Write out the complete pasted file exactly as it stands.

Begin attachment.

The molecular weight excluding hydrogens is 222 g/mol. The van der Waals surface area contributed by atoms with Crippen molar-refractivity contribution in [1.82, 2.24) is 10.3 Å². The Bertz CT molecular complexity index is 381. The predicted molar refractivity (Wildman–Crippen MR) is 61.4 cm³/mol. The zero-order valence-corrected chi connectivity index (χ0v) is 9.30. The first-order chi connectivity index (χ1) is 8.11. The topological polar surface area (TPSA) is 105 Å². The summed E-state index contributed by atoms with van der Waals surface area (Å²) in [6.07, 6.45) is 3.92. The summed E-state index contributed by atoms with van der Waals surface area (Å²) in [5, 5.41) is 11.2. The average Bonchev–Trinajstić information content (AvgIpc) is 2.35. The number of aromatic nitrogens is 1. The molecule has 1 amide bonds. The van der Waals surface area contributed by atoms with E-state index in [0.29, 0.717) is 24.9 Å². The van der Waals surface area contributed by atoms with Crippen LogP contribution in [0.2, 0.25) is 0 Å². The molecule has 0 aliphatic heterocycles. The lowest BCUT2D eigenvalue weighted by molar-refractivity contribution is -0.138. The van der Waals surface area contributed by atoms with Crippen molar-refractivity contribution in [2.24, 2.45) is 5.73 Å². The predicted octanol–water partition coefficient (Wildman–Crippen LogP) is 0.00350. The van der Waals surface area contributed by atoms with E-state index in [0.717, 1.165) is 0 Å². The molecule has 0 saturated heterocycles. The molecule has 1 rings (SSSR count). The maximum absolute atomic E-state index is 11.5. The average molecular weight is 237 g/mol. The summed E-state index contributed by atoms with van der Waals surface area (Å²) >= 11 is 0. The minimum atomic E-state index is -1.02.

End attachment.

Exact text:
The molecular weight excluding hydrogens is 222 g/mol. The van der Waals surface area contributed by atoms with Crippen molar-refractivity contribution in [1.82, 2.24) is 10.3 Å². The Bertz CT molecular complexity index is 381. The predicted molar refractivity (Wildman–Crippen MR) is 61.4 cm³/mol. The zero-order valence-corrected chi connectivity index (χ0v) is 9.30. The first-order chi connectivity index (χ1) is 8.11. The topological polar surface area (TPSA) is 105 Å². The summed E-state index contributed by atoms with van der Waals surface area (Å²) in [6.07, 6.45) is 3.92. The summed E-state index contributed by atoms with van der Waals surface area (Å²) in [5, 5.41) is 11.2. The average Bonchev–Trinajstić information content (AvgIpc) is 2.35. The number of aromatic nitrogens is 1. The molecule has 1 amide bonds. The van der Waals surface area contributed by atoms with E-state index in [0.29, 0.717) is 24.9 Å². The van der Waals surface area contributed by atoms with Crippen LogP contribution in [0.2, 0.25) is 0 Å². The molecule has 0 aliphatic heterocycles. The lowest BCUT2D eigenvalue weighted by molar-refractivity contribution is -0.138. The van der Waals surface area contributed by atoms with Crippen molar-refractivity contribution in [2.24, 2.45) is 5.73 Å². The predicted octanol–water partition coefficient (Wildman–Crippen LogP) is 0.00350. The van der Waals surface area contributed by atoms with E-state index in [0.717, 1.165) is 0 Å². The molecule has 0 saturated heterocycles. The molecule has 1 rings (SSSR count). The maximum absolute atomic E-state index is 11.5. The average molecular weight is 237 g/mol. The summed E-state index contributed by atoms with van der Waals surface area (Å²) >= 11 is 0. The minimum atomic E-state index is -1.02.